Body image insecurities and disordered eating have accompanied a majority of my young adult life.
Though I was never formally diagnosed, I can say with certainty there were times those recurring problems with food and exercise and body image could have been defined as a full eating disorder.
From an objective standpoint, I'm naturally slender and feminine. I do fit traditional beauty standards and reap the advantages. Yet the thing about an eating disorder is, it doesn't care about the privileges and advantages you already have—it just convinces you that whatever you do have isn't enough and does everything it can to obtain more control.
I've been an active person all my life. One of the worst things about this illness is how it has tainted the act of exercise. Though exercise for the sake of getting fit was never something I loved pre-eating disorder, doing those things so vigorously in the depths of it ruined any chance of casual participation. Cardio for the sake of cardio was never something I did much of before, so any attempt to try was a slippery slope.
Previously, when I was still trapped in the vicious back and forth of relapse and recovery, I had to get creative when I wanted to stay active in the good moments. But it seemed that no matter what I tried, nothing was enough. When living with an eating disorder, it feels like you have three choices:
3. Spend the rest of your life in the miserable and endless cycle of relapse and recovery.
While every new activity I tried helped me in its own way, not one was important enough that I felt the need to make a choice.
So, I didn't.
In September 2018, I finally gave aerial classes a try after eyeing them for a while. I was expecting to try something new and challenging—and, maybe, have some fun. What I didn't expect was to find something that saved me.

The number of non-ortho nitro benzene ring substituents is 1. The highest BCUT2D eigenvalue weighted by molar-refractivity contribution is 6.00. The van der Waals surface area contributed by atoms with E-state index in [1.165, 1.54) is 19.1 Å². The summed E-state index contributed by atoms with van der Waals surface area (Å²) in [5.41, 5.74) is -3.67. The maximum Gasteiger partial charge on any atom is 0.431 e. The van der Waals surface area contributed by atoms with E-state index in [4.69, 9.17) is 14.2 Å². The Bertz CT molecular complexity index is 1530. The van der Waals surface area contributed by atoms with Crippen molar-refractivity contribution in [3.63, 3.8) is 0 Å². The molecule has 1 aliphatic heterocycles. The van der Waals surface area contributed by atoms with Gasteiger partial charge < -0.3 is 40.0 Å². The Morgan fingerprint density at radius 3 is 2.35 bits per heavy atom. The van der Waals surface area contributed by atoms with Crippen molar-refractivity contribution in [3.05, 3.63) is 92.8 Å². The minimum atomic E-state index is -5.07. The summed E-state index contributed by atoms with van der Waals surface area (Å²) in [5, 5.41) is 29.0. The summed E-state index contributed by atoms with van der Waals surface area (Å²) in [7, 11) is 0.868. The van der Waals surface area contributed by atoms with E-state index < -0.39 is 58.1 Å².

Photo courtesy of Sophie VanSickle.
At the first studio I attended, before you could take any other aerial classes, you were required to take a few classes that focused on foundations and strength. A little intimidated and unsure whether my body could handle it, I prepared for my first class by eating what I thought was enough, something I never did.
Sometimes, I'd force myself to have a snack before a barre class to ensure I could make it through without collapsing, but I never tried to eat enough. What I realized quickly: Even while eating enough food, aerial was hard. I was having so much fun. I was mesmerized by the things I might be able to do one day. But it was hard.
I thought to myself, "If this is this physically demanding when I am eating, there is no way I could do this if I'm not."
I returned the next week. And the next. The more I learned about what my body was capable of, the more I wanted to keep trying. For the first time, I had to make a choice: I had to get better or I had to quit.
Spoiler: I didn't quit.
Where many fitness methods miss the mark is in the message they're sending about fitness. Aerial did something for me when it sent a new message. It reframed my focus away from what I looked like and toward how I feel--and that was a game-changer. Aerial takes all my strength, creativity, and concentration and funnels it into one place.
There's no room for me to think about my size, weight, or insecurities, physical or otherwise. The more time I spend in these moments, the less those things matter to me. What I care about is getting stronger, so I can continue to learn new things and move my body in new ways.
I'm a writer because I want to create beautiful things. Aerial has become another way for me to do that.
I still have work to do in terms of how I view myself. But the negative thoughts I encounter are no longer accompanied by the compulsive need to act on them—or the version of myself who was begging to feel literally anything other than guilt and shame.
That's kind of a miracle.
Sophie VanSickle is native to the Grand Rapids area. She graduated from Calvin College in 2016 with a bachelor's degree in English and Psychology and spends a majority of her free time writing books about troubled young adults who find healing in each other. Shortly after graduating, she spent two years working with a start-up company in Montana, and it was there she discovered aerial fitness and immediately fell in love. Though she sometimes misses the mountains, she's glad to be back in Michigan surrounded by her family, friends, and all the lakes West Michigan has to offer.
Main photo courtesy of Zeal Aerial Fitness.